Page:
When the radial gradient is changed to set the radius size to the max dimension, you can see that it produces a better radial gradient effect:

val largeRadialGradient = object : ShaderBrush() {
    override fun createShader(size: Size): Shader {
        val biggerDimension = maxOf(size.height, size.width)
        return RadialGradientShader(
            colors = listOf(Color(0xFF2be4dc), Color(0xFF243484)),
            center = size.center,
            radius = biggerDimension / 2f,
            colorStops = listOf(0f, 0.95f)
        )
    }

}

Box(
    modifier = Modifier
        .fillMaxSize()
        .background(largeRadialGradient)
)

Bigger radius on radial gradient, based on size of area
Figure 5: Bigger radius on radial gradient, based on size of area

It is worth noting that the actual size that is passed into the creation of the shader is determined from where it is invoked. By default, Brush will reallocate its Shader internally if the size is different from the last creation of the Brush, or if a state object used in creation of the shader has changed.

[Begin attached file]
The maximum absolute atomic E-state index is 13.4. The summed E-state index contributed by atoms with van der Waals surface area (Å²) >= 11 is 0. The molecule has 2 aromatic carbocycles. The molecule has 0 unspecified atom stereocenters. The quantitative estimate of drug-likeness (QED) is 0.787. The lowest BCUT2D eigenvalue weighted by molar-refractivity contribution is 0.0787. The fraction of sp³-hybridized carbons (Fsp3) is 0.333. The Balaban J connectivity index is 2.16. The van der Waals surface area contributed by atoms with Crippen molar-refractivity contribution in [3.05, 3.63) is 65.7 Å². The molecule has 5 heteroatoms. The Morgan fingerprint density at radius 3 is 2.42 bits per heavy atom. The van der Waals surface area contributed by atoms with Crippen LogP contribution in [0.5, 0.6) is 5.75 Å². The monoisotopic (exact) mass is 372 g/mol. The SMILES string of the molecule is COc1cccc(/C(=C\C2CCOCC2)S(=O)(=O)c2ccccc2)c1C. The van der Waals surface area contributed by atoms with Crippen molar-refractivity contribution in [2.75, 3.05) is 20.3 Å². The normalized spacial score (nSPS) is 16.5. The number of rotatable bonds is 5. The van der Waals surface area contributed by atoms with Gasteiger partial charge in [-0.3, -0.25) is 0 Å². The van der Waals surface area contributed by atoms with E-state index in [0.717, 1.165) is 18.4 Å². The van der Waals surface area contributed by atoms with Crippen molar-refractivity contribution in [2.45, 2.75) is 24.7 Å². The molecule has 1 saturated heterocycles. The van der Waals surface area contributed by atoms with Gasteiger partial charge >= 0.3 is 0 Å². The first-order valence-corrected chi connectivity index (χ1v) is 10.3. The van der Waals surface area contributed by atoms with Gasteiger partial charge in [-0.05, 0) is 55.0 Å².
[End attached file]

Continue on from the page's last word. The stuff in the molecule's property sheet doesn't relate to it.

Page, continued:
The following code creates the shader three different times with different sizes, as the size of the drawing area changes:

val colorStops = arrayOf(
    0.0f to Color.Yellow,
    0.2f to Color.Red,
    1f to Color.Blue
)
val brush = Brush.horizontalGradient(colorStops = colorStops)
Box(
    modifier = Modifier
        .requiredSize(200.dp)
        .drawBehind {
            drawRect(brush = brush) // will allocate a shader to occupy the 200 x 200 dp drawing area
            inset(10f) {
                /* Will allocate a shader to occupy the 180 x 180 dp drawing area as the
                 inset scope reduces the drawing  area by 10 pixels on the left, top, right,
                bottom sides */
                drawRect(brush = brush)
                inset(5f) {